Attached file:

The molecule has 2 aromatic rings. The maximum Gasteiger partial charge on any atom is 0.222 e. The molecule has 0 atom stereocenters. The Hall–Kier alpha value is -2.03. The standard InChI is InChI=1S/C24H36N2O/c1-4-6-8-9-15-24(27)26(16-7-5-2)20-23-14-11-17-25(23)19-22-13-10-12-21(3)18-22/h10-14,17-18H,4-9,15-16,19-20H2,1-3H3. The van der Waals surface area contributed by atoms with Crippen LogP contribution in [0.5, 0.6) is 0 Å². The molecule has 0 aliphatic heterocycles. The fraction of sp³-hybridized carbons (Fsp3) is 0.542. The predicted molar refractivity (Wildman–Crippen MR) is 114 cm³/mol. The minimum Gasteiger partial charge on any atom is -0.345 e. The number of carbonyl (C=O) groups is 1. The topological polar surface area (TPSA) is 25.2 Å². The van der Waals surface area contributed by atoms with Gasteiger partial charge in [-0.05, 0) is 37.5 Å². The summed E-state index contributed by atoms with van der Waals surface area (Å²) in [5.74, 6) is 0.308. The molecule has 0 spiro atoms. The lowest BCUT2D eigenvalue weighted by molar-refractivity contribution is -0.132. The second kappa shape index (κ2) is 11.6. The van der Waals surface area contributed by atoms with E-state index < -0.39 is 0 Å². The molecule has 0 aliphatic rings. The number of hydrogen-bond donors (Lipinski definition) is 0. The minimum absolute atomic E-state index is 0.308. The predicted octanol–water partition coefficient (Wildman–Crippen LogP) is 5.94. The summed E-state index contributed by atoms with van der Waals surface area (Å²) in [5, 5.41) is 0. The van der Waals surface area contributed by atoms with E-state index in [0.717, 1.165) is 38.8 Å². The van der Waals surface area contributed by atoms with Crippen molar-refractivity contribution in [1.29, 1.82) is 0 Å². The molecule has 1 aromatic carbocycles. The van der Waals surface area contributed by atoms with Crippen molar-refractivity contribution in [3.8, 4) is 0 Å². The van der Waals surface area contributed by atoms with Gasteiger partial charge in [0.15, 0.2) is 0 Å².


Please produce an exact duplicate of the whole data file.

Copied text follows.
The molecule has 2 aromatic rings. The maximum Gasteiger partial charge on any atom is 0.222 e. The molecule has 0 atom stereocenters. The Hall–Kier alpha value is -2.03. The standard InChI is InChI=1S/C24H36N2O/c1-4-6-8-9-15-24(27)26(16-7-5-2)20-23-14-11-17-25(23)19-22-13-10-12-21(3)18-22/h10-14,17-18H,4-9,15-16,19-20H2,1-3H3. The van der Waals surface area contributed by atoms with Crippen LogP contribution in [0.5, 0.6) is 0 Å². The molecule has 0 aliphatic heterocycles. The fraction of sp³-hybridized carbons (Fsp3) is 0.542. The predicted molar refractivity (Wildman–Crippen MR) is 114 cm³/mol. The minimum Gasteiger partial charge on any atom is -0.345 e. The number of carbonyl (C=O) groups is 1. The topological polar surface area (TPSA) is 25.2 Å². The van der Waals surface area contributed by atoms with Gasteiger partial charge in [-0.05, 0) is 37.5 Å². The summed E-state index contributed by atoms with van der Waals surface area (Å²) in [5.74, 6) is 0.308. The molecule has 0 spiro atoms. The lowest BCUT2D eigenvalue weighted by molar-refractivity contribution is -0.132. The second kappa shape index (κ2) is 11.6. The van der Waals surface area contributed by atoms with E-state index < -0.39 is 0 Å². The molecule has 0 aliphatic rings. The number of hydrogen-bond donors (Lipinski definition) is 0. The minimum absolute atomic E-state index is 0.308. The predicted octanol–water partition coefficient (Wildman–Crippen LogP) is 5.94. The summed E-state index contributed by atoms with van der Waals surface area (Å²) in [5, 5.41) is 0. The van der Waals surface area contributed by atoms with E-state index in [0.717, 1.165) is 38.8 Å². The van der Waals surface area contributed by atoms with Crippen molar-refractivity contribution in [1.29, 1.82) is 0 Å². The molecule has 1 aromatic carbocycles. The van der Waals surface area contributed by atoms with Crippen molar-refractivity contribution in [3.8, 4) is 0 Å². The van der Waals surface area contributed by atoms with Gasteiger partial charge in [0.15, 0.2) is 0 Å².